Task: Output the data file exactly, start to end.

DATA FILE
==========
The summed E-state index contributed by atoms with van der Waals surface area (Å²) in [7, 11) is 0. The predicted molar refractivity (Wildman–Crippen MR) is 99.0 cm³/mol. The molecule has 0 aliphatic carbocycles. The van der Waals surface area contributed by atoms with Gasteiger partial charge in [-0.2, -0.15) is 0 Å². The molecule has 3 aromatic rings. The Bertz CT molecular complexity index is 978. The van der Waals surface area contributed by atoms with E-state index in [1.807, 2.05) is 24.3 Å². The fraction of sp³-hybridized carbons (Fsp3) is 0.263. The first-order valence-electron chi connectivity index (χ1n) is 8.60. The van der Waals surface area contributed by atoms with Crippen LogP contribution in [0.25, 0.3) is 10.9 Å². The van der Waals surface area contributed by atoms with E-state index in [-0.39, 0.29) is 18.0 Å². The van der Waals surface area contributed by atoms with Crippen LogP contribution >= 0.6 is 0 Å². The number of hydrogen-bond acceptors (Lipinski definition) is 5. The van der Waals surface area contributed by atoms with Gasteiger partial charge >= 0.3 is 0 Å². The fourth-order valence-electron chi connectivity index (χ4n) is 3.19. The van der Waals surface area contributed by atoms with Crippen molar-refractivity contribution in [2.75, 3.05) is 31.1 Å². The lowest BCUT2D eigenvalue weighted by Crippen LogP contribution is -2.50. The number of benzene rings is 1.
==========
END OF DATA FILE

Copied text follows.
The summed E-state index contributed by atoms with van der Waals surface area (Å²) in [7, 11) is 0. The predicted molar refractivity (Wildman–Crippen MR) is 99.0 cm³/mol. The molecule has 0 aliphatic carbocycles. The van der Waals surface area contributed by atoms with Gasteiger partial charge in [-0.2, -0.15) is 0 Å². The molecule has 3 aromatic rings. The Bertz CT molecular complexity index is 978. The van der Waals surface area contributed by atoms with E-state index in [1.807, 2.05) is 24.3 Å². The fraction of sp³-hybridized carbons (Fsp3) is 0.263. The first-order valence-electron chi connectivity index (χ1n) is 8.60. The van der Waals surface area contributed by atoms with Crippen LogP contribution in [0.25, 0.3) is 10.9 Å². The van der Waals surface area contributed by atoms with E-state index in [-0.39, 0.29) is 18.0 Å². The van der Waals surface area contributed by atoms with Crippen LogP contribution >= 0.6 is 0 Å². The number of hydrogen-bond acceptors (Lipinski definition) is 5. The van der Waals surface area contributed by atoms with Gasteiger partial charge >= 0.3 is 0 Å². The fourth-order valence-electron chi connectivity index (χ4n) is 3.19. The van der Waals surface area contributed by atoms with Crippen molar-refractivity contribution in [2.75, 3.05) is 31.1 Å². The lowest BCUT2D eigenvalue weighted by Crippen LogP contribution is -2.50. The number of benzene rings is 1.